Friday, 3 February 2017

Substance in Crude Oil Harms Fish Hearts, Could Affect Humans

Research from Stanford University’s Hopkins Marine Station has identified a substance in oil that’s to blame for the cardiotoxicity seen in fish exposed to crude oil spills. More than a hazard for marine life exposed to oil, the contaminant this team identified is abundant in air pollution and could pose a global threat to human health.

The pollutant at the center of this finding, phenanthrene, is a type of polycyclic aromatic hydrocarbon (PAH). Due to widespread use of petroleum, PAHs are also found in land-based stormwater runoff, contaminated soil from defunct industrial sites and air pollution. PAHs have been investigated as cancer-causing chemicals for nearly a hundred years but other potential health effects have been given far less attention. The environmental health risks of phenanthrene, in particular, have received secondary consideration to other PAHs more strongly implicated in the development of cancer.

“By carefully isolating heart cells from tunas, Olympians of the sea, and using electrophysiological and confocal microscopy techniques, we recorded ionic currents and found exactly where phenanthrene blocks the heart excitation-contraction coupling pathway, which is the link between the on-off switch, or excitation, and the contraction that powers every heart beat,” said Barbara Block, professor in marine sciences. Block was senior author of the paper, published in the Jan. 31 issue of Nature Scientific Reports.

The experiments described in the paper provide direct evidence of how phenanthrene impacts the heart, showing how it causes both irregular heartbeat (arrhythmia) and weaker contractions of heart cells. Similar results were found in the heart cells of all three species tested: bluefin and yellowfin tunas and mackerel. At the cellular level, these athletic fish with remarkable aerobic poise are similar to higher vertebrates, which include mammals and birds. This suggests that the cardio-toxicants may also act upon the hearts of higher vertebrates, as all of these animals have similar methods of regulating the activation of heart cells.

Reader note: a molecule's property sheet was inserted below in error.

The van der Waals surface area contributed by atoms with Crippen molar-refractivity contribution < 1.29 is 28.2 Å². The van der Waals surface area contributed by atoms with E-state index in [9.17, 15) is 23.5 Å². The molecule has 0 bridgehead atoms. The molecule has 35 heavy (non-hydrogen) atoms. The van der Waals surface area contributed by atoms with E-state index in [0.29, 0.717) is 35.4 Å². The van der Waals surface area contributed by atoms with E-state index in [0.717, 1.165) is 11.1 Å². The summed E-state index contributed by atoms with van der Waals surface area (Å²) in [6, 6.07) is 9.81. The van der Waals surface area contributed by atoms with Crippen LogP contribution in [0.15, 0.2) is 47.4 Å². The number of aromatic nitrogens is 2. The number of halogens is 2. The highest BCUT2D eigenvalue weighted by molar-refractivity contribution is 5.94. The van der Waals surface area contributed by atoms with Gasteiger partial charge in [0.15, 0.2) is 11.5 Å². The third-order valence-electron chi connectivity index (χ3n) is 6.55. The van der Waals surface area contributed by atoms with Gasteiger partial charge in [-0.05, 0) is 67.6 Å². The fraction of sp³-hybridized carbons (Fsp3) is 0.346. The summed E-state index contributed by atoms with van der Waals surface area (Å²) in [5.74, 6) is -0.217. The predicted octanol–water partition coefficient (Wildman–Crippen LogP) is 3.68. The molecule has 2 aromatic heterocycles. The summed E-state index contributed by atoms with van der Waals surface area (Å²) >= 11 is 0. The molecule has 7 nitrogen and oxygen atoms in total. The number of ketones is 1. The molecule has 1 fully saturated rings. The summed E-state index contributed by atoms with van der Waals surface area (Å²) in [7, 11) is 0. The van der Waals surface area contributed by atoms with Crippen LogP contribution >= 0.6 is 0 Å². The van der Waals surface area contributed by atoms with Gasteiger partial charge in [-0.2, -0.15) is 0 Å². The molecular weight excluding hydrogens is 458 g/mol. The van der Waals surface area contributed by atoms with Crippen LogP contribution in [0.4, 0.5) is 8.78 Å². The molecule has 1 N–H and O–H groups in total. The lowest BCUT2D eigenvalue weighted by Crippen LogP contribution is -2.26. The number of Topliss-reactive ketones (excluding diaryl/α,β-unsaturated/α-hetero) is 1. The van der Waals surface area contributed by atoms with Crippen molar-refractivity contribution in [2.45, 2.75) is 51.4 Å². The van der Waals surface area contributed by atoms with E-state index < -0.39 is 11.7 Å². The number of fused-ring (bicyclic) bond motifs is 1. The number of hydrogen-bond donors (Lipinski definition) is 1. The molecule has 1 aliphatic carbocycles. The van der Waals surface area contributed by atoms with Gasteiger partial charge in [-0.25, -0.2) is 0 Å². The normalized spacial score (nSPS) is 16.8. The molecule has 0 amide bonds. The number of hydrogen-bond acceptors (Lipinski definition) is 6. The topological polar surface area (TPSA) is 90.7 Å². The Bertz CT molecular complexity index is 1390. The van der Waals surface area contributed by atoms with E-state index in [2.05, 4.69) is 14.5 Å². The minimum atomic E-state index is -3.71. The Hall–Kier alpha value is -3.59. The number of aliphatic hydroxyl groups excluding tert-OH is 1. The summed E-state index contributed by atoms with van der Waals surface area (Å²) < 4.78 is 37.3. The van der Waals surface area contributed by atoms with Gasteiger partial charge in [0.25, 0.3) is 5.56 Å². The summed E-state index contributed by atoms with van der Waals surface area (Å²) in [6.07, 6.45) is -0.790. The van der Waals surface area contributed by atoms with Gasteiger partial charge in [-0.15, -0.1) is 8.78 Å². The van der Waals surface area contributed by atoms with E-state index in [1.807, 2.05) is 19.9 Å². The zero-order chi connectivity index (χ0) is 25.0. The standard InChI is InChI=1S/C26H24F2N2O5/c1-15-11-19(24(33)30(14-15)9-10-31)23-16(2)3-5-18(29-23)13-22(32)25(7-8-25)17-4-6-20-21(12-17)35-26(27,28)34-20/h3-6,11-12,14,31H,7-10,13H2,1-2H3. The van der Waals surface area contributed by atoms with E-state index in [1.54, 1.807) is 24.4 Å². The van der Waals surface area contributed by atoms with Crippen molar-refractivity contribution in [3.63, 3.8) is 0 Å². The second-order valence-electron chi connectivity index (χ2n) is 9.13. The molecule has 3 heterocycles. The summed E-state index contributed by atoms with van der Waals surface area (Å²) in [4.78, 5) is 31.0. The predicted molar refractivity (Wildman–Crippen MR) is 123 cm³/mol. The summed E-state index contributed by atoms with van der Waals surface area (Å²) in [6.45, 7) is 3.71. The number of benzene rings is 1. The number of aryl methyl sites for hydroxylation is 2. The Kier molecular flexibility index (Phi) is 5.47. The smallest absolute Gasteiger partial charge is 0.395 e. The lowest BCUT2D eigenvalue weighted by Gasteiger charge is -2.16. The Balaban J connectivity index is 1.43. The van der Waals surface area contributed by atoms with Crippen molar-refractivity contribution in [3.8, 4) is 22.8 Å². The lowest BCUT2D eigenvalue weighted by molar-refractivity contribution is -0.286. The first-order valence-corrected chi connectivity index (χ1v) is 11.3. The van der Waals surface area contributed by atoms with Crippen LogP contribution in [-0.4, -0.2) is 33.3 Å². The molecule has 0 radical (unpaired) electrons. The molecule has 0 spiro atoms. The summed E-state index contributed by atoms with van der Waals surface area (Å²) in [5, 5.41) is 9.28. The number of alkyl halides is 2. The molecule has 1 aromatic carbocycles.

“The mechanism which alters cardiac function in fish and the protein that phenanthrene targets – the ion channel responsible for potassium movement from the cell – is also present in humans,” said Fabien Brette, a research associate at Stanford University at the time of the study and co-lead author of the current paper. “What we measured on fish cardiac cells can occur on human cardiac cells and this could mean risk of sudden death.”

Urban air pollution, laden with PAHs, has been implicated in cardiac distress. The current study points the finger at phenanthrene, which could enter the bloodstream through respiratory pathways such as breathing.

[Posted at the SpookyWeather blog, February 3rd, 2017.]

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